Uvalde Teacher Feels Abandoned by School District After Shooting
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Uvalde Teacher Feels Abandoned by School District After Shooting

Jan 17, 2024

Arnulfo Reyes, one of the surviving teachers from the Robb Elementary shooting in Uvalde, Texas, has spoken out about the treatment he received from the school district in the shooting's wake.

Reyes, who went through 11 different surgeries after the shooting on May 24, 2022, says he feels abandoned by the school district.

Even after undergoing a procedure to get a titanium rod that connects his elbow and wrist after a bullet to his arm shattered his bone, he claims he has barely heard from anyone associated with the district.

Despite the initial wave of support from the community in the weeks following the shooting, Reyes says his contact with the school district is now nearly nonexistent.

Reyes didn't hear from former Superintendent Hal Harrell for an entire month following the shooting. When he finally reached out, Reyes refused the call.

"He had a whole month to visit me," the teacher told NBC News.

Today I met with Arnulfo Reyes and Nichole Ogburn— both teachers and survivors of last year's Robb Elementary shooting in Uvalde. As a father with children in school, I believe we have an ironclad obligation to protect our students and educators from these types of tragedies. pic.twitter.com/op0Bgj4XLn

The current superintendent, Gary Patterson, is similarly elusive in contacting Reyes. The teacher said he's heard from Patterson twice over the last year.

"They’ve never really given support," Reyes said. "They just forgot us."

For months after the shooting, angry parents, classmates, and relatives attended school board meetings demanding changes in leadership and policy. Many families criticized the district for attempting to silence the parents for speaking out against the district.

Here's a video of the most heated confrontations during a board meeting. The video was taken directly after the Texas Department of Public Safety released its official report on the response.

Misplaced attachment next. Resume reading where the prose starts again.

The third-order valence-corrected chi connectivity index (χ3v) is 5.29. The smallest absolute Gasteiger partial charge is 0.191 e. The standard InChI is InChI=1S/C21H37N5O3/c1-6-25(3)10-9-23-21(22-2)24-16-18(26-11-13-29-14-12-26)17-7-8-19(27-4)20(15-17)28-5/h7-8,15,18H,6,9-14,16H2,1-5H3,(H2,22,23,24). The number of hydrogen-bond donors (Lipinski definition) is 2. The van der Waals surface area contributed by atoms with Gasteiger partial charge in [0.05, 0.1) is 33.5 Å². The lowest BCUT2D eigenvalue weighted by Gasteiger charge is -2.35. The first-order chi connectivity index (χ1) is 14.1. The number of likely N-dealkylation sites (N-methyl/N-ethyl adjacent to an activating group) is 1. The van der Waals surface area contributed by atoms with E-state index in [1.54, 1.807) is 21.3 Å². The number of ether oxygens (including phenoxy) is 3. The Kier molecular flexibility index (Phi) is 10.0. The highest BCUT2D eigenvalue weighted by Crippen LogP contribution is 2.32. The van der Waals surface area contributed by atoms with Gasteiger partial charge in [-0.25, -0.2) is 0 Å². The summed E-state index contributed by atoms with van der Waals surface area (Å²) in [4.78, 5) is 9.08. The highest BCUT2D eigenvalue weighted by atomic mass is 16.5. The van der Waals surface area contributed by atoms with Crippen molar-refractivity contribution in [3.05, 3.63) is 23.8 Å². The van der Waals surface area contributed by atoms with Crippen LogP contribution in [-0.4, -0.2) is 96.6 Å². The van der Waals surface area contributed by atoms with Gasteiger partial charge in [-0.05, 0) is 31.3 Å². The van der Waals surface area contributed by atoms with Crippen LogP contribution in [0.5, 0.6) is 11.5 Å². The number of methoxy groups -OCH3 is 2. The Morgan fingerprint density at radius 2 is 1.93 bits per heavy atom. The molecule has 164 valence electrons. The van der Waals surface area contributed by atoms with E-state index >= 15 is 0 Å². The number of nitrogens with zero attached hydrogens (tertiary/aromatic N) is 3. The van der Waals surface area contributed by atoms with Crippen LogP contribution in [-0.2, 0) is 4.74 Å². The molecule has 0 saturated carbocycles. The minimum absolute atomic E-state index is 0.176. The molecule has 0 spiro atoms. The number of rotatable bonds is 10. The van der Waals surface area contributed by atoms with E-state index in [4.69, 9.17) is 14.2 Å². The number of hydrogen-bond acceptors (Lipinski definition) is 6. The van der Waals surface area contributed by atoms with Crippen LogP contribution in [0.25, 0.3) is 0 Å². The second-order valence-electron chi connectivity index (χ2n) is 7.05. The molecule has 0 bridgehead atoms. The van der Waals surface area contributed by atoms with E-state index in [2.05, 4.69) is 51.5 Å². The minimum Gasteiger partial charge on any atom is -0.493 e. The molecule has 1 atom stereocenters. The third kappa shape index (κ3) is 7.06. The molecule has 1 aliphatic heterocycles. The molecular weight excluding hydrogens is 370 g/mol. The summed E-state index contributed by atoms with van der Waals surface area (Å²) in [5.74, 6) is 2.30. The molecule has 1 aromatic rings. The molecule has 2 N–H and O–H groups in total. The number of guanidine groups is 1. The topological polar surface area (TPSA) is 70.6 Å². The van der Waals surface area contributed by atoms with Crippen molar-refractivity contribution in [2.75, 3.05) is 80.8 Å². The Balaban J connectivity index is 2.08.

The district even banned some parents from coming onto school property or attending future meetings. Additionally, tension between parents and board members grew when the district renewed the contracts of employees criticized for handling communication with parents poorly during the shooting.

Reyes also had to make an important decision. Either sue the school district or take part in a civil claim against shooter Salvador Ramos and his family, as well as all companies involved with any products used to aid officers during the response to the shooting. He chose the latter.

Reyes hopes to get a $1 million settlement from the civil claim but may ask for more as his medical bills pile up. However, Reyes thinks these changes are already long overdue and have been for some time. He's not hopeful for the future, though.

"I don't think they’ll change, unfortunately," he said.

Reyes mostly keeps to himself these days. He told NBC News he shops early in the morning to avoid crowds and sometimes refuses to see close friends and family members.

Although he spoke to multiple news outlets in the months following the shooting, he no longer likes to do interviews. Instead, he focuses his efforts on working to make changes for future generations of students in Uvalde.

Elsa Avila and Arnulfo Reyes are teachers that protected the children in their classrooms during the #UvaldeMassacre. They are hospitalized due to the assault weapon wounds they received.Where is the praise for these two heroes that were braver than the police? pic.twitter.com/snmnZvACUf

Reyes often stays home with his dog and tries his best not to think much about the what-ifs of that day. He often wonders if there was more for him to do in that moment, but tries to use his memory of the children as a motivator instead.

"I try to keep myself busy with little projects, just trying to change my mindset to think about the happy times I had with them — how they acted, how they talked," he said. "Sometimes it does beat me. I sob and try to let it out," he added.

The teacher notes he speaks only to grocery store employees and doctors consistently. Even though he's doing what he can to put that day behind him, the lack of response from the district still surprises him.

"I thought they would have been more caring, more compassionate," Reyes said. "I feel like I never even worked for them like I’m nobody. I’m nobody to them."

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